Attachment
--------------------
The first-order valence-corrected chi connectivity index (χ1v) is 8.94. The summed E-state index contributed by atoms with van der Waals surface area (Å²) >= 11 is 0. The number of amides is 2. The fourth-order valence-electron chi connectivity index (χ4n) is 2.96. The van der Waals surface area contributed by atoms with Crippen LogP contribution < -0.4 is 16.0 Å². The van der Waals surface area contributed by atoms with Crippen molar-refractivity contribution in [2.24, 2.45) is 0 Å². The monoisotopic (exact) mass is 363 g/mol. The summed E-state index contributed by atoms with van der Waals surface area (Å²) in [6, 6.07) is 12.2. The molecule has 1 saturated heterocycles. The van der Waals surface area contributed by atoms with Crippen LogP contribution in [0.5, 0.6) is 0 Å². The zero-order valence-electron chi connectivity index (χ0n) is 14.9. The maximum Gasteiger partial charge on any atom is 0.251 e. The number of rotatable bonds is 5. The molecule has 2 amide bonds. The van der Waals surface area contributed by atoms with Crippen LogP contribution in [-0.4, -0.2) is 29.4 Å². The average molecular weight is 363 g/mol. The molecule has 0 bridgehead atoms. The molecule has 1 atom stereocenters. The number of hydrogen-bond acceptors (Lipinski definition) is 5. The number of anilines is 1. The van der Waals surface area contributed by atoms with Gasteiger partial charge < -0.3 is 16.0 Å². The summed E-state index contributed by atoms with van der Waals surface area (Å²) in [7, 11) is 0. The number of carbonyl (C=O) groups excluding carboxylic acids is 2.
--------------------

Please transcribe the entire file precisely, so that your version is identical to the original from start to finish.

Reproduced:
The first-order valence-corrected chi connectivity index (χ1v) is 8.94. The summed E-state index contributed by atoms with van der Waals surface area (Å²) >= 11 is 0. The number of amides is 2. The fourth-order valence-electron chi connectivity index (χ4n) is 2.96. The van der Waals surface area contributed by atoms with Crippen LogP contribution < -0.4 is 16.0 Å². The van der Waals surface area contributed by atoms with Crippen molar-refractivity contribution in [2.24, 2.45) is 0 Å². The monoisotopic (exact) mass is 363 g/mol. The summed E-state index contributed by atoms with van der Waals surface area (Å²) in [6, 6.07) is 12.2. The molecule has 1 saturated heterocycles. The van der Waals surface area contributed by atoms with Crippen LogP contribution in [0.5, 0.6) is 0 Å². The zero-order valence-electron chi connectivity index (χ0n) is 14.9. The maximum Gasteiger partial charge on any atom is 0.251 e. The number of rotatable bonds is 5. The molecule has 2 amide bonds. The van der Waals surface area contributed by atoms with Crippen LogP contribution in [-0.4, -0.2) is 29.4 Å². The average molecular weight is 363 g/mol. The molecule has 0 bridgehead atoms. The molecule has 1 atom stereocenters. The number of hydrogen-bond acceptors (Lipinski definition) is 5. The number of anilines is 1. The van der Waals surface area contributed by atoms with Gasteiger partial charge < -0.3 is 16.0 Å². The summed E-state index contributed by atoms with van der Waals surface area (Å²) in [7, 11) is 0. The number of carbonyl (C=O) groups excluding carboxylic acids is 2.